Bio Note: This poem was inspired by reputed environmentalist Ranjit Lal's Sunday column in an Indian national daily. In this particular article, he writes about the various ways Nature 'unboxes' itself - from seed to tree to insect to animals to humans. The most 'messy and noisy' are humans, aptly reflected even in ways we 'unbox' our new-found possessions, adding to Earth's burden of ‘indisposables’! I have also been doing some travel writing, some haibun and more haiku.
The Art of Unboxing
Unboxing an online delivery is to be swamped by bullet-proof plastic, bubble wrap, Thermocol - enough to fill a hulking trash can. Using a vengeful box cutter is to get thumbs to bleed, opening a rock-hard tuna can to web-splice fingers neatly. Unboxing a bottle of Indian made foreign liquor is undivorced from the wish to smash it to smithereens. The policy is to make boxing vandal proof, child-proof. Both vandals and kids can unbox, beating policy with ease. Nature does things differently. The hatching of a bird’s egg is an unboxing miracle. Using a temporary egg tooth at the tip of its beak, a scrawny creature emerges - pink and pimply, gape and gut but quick to rise on quivery legs - freed. A chrysalis will intimate that it will unbox by the morning, the rolled-up butterfly in its husk becoming visible. After a series of convulsive heaves, the chrysalis breaks open, a fresh glistening creature climbs out, crawls to the nearest perch, hangs out its wings to dry, to stiffen, to sail out into a new vastness. A tree unboxes its leaves as seasons change, with gentleness. It senses what’s coming and stops the supply of nutrients. The leaf responds by sending its own food to tree roots to store. It starves even when in pigments of the most vivid scarlet-gold. The mother ship lets go and the brilliant leaf wafts to the earth, nourishing as it lands – gently, indistinguishably.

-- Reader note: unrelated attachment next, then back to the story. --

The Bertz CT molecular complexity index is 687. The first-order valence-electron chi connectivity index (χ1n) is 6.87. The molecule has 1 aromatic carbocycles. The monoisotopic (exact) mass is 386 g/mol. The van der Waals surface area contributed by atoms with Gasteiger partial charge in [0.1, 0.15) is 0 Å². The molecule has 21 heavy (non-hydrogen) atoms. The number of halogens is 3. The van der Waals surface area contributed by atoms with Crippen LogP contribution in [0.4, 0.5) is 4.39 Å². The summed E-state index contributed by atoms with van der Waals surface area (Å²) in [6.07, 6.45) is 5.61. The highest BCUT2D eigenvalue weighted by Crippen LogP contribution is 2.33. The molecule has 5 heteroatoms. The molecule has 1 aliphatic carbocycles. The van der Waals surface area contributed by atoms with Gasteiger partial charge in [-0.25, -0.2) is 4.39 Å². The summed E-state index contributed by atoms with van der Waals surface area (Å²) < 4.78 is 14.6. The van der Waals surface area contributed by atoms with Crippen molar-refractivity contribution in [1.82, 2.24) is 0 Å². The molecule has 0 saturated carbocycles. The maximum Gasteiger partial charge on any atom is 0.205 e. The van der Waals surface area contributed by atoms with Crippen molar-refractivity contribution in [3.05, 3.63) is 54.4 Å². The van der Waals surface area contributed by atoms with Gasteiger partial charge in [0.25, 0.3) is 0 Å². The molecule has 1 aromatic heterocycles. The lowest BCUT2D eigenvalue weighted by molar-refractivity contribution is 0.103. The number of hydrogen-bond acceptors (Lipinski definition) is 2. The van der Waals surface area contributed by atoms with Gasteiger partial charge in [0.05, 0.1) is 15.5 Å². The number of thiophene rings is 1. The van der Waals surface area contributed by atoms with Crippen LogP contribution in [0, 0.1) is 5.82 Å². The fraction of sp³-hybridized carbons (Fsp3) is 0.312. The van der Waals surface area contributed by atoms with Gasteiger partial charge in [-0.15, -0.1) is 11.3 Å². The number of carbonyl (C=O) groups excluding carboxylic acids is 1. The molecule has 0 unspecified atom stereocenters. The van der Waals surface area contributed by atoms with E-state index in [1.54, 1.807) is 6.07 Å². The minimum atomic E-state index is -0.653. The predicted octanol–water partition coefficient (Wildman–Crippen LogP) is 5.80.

©2021 Neera Kashyap
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